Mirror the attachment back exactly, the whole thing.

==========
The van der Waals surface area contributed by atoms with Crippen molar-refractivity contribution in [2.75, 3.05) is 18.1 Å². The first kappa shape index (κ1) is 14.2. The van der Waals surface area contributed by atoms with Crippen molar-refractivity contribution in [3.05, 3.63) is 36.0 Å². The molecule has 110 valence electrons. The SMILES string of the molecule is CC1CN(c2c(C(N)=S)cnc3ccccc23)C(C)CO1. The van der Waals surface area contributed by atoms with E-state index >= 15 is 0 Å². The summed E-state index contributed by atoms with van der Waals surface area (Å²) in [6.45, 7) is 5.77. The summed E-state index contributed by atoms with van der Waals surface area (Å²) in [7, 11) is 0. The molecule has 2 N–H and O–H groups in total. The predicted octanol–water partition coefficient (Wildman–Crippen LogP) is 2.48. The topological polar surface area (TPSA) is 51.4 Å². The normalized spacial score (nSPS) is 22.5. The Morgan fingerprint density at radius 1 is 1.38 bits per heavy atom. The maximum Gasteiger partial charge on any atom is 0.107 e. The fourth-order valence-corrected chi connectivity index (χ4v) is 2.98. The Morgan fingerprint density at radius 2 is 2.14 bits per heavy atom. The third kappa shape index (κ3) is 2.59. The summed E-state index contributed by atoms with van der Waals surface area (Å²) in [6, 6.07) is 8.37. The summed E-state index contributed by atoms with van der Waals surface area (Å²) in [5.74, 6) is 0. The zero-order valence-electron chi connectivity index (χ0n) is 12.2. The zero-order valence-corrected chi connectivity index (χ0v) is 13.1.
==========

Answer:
The van der Waals surface area contributed by atoms with Crippen molar-refractivity contribution in [2.75, 3.05) is 18.1 Å². The first kappa shape index (κ1) is 14.2. The van der Waals surface area contributed by atoms with Crippen molar-refractivity contribution in [3.05, 3.63) is 36.0 Å². The molecule has 110 valence electrons. The SMILES string of the molecule is CC1CN(c2c(C(N)=S)cnc3ccccc23)C(C)CO1. The van der Waals surface area contributed by atoms with E-state index >= 15 is 0 Å². The summed E-state index contributed by atoms with van der Waals surface area (Å²) in [6.45, 7) is 5.77. The summed E-state index contributed by atoms with van der Waals surface area (Å²) in [7, 11) is 0. The molecule has 2 N–H and O–H groups in total. The predicted octanol–water partition coefficient (Wildman–Crippen LogP) is 2.48. The topological polar surface area (TPSA) is 51.4 Å². The normalized spacial score (nSPS) is 22.5. The Morgan fingerprint density at radius 1 is 1.38 bits per heavy atom. The maximum Gasteiger partial charge on any atom is 0.107 e. The fourth-order valence-corrected chi connectivity index (χ4v) is 2.98. The Morgan fingerprint density at radius 2 is 2.14 bits per heavy atom. The third kappa shape index (κ3) is 2.59. The summed E-state index contributed by atoms with van der Waals surface area (Å²) in [6, 6.07) is 8.37. The summed E-state index contributed by atoms with van der Waals surface area (Å²) in [5.74, 6) is 0. The zero-order valence-electron chi connectivity index (χ0n) is 12.2. The zero-order valence-corrected chi connectivity index (χ0v) is 13.1.